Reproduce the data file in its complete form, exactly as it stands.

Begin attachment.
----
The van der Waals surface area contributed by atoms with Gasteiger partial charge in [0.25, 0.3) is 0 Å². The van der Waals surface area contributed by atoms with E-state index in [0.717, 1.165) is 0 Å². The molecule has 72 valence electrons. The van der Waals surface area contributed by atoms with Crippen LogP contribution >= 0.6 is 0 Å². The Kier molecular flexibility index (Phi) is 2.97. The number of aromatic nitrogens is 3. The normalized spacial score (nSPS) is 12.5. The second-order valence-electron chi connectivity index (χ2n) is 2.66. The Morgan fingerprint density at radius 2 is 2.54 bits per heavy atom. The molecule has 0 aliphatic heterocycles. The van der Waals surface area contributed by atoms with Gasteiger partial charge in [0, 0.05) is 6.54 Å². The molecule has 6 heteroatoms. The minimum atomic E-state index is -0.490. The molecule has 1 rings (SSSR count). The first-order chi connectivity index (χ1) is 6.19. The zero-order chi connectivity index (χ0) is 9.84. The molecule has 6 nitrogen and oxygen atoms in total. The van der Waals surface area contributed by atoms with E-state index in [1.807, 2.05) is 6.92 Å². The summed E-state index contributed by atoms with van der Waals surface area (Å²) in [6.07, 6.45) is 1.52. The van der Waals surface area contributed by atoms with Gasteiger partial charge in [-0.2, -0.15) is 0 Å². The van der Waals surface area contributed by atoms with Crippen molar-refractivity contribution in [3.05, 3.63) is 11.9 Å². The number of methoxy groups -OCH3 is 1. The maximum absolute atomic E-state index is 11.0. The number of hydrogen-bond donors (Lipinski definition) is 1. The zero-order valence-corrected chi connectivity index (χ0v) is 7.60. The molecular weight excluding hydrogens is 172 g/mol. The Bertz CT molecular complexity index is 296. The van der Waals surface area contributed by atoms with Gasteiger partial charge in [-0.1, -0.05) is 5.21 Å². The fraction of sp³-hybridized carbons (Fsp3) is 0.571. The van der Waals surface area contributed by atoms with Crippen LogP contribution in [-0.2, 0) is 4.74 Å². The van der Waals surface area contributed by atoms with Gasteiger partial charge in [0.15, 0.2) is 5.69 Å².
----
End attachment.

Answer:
The van der Waals surface area contributed by atoms with Gasteiger partial charge in [0.25, 0.3) is 0 Å². The van der Waals surface area contributed by atoms with E-state index in [0.717, 1.165) is 0 Å². The molecule has 72 valence electrons. The van der Waals surface area contributed by atoms with Crippen LogP contribution >= 0.6 is 0 Å². The Kier molecular flexibility index (Phi) is 2.97. The number of aromatic nitrogens is 3. The normalized spacial score (nSPS) is 12.5. The second-order valence-electron chi connectivity index (χ2n) is 2.66. The Morgan fingerprint density at radius 2 is 2.54 bits per heavy atom. The molecule has 0 aliphatic heterocycles. The van der Waals surface area contributed by atoms with Gasteiger partial charge in [0, 0.05) is 6.54 Å². The molecule has 6 heteroatoms. The minimum atomic E-state index is -0.490. The molecule has 1 rings (SSSR count). The first-order chi connectivity index (χ1) is 6.19. The zero-order chi connectivity index (χ0) is 9.84. The molecule has 6 nitrogen and oxygen atoms in total. The van der Waals surface area contributed by atoms with E-state index in [1.807, 2.05) is 6.92 Å². The summed E-state index contributed by atoms with van der Waals surface area (Å²) in [6.07, 6.45) is 1.52. The van der Waals surface area contributed by atoms with Gasteiger partial charge in [-0.2, -0.15) is 0 Å². The van der Waals surface area contributed by atoms with Crippen molar-refractivity contribution in [3.05, 3.63) is 11.9 Å². The number of methoxy groups -OCH3 is 1. The maximum absolute atomic E-state index is 11.0. The number of hydrogen-bond donors (Lipinski definition) is 1. The zero-order valence-corrected chi connectivity index (χ0v) is 7.60. The molecular weight excluding hydrogens is 172 g/mol. The Bertz CT molecular complexity index is 296. The van der Waals surface area contributed by atoms with Gasteiger partial charge in [-0.1, -0.05) is 5.21 Å². The fraction of sp³-hybridized carbons (Fsp3) is 0.571. The van der Waals surface area contributed by atoms with Crippen LogP contribution in [-0.2, 0) is 4.74 Å². The van der Waals surface area contributed by atoms with Gasteiger partial charge in [0.15, 0.2) is 5.69 Å².